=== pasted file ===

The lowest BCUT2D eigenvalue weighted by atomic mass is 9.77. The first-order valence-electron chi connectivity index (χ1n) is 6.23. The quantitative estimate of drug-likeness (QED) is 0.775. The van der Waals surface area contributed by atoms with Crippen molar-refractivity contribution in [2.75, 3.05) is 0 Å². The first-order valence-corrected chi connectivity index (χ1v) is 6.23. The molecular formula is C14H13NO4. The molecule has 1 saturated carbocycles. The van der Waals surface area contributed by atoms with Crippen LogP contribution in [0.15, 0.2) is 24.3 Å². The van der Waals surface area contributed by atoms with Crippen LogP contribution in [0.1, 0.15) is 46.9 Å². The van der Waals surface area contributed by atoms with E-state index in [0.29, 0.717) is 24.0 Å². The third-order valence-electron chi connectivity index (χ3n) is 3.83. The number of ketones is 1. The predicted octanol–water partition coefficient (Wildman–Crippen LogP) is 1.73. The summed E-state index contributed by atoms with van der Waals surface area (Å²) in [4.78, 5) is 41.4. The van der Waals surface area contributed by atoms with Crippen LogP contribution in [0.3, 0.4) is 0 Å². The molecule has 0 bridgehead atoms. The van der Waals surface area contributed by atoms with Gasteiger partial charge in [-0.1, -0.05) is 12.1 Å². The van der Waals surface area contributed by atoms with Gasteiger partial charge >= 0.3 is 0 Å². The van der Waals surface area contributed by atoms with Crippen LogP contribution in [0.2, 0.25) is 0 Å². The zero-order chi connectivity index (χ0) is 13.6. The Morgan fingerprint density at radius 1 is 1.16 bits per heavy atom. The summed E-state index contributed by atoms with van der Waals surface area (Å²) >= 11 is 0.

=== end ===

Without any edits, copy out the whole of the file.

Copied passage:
The lowest BCUT2D eigenvalue weighted by atomic mass is 9.77. The first-order valence-electron chi connectivity index (χ1n) is 6.23. The quantitative estimate of drug-likeness (QED) is 0.775. The van der Waals surface area contributed by atoms with Crippen molar-refractivity contribution in [2.75, 3.05) is 0 Å². The first-order valence-corrected chi connectivity index (χ1v) is 6.23. The molecular formula is C14H13NO4. The molecule has 1 saturated carbocycles. The van der Waals surface area contributed by atoms with Crippen LogP contribution in [0.15, 0.2) is 24.3 Å². The van der Waals surface area contributed by atoms with Crippen LogP contribution in [0.1, 0.15) is 46.9 Å². The van der Waals surface area contributed by atoms with E-state index in [0.29, 0.717) is 24.0 Å². The third-order valence-electron chi connectivity index (χ3n) is 3.83. The number of ketones is 1. The predicted octanol–water partition coefficient (Wildman–Crippen LogP) is 1.73. The summed E-state index contributed by atoms with van der Waals surface area (Å²) in [4.78, 5) is 41.4. The van der Waals surface area contributed by atoms with Crippen LogP contribution in [0.3, 0.4) is 0 Å². The molecule has 0 bridgehead atoms. The van der Waals surface area contributed by atoms with Gasteiger partial charge in [-0.1, -0.05) is 12.1 Å². The van der Waals surface area contributed by atoms with Gasteiger partial charge >= 0.3 is 0 Å². The van der Waals surface area contributed by atoms with Crippen LogP contribution in [0.2, 0.25) is 0 Å². The zero-order chi connectivity index (χ0) is 13.6. The Morgan fingerprint density at radius 1 is 1.16 bits per heavy atom. The summed E-state index contributed by atoms with van der Waals surface area (Å²) >= 11 is 0.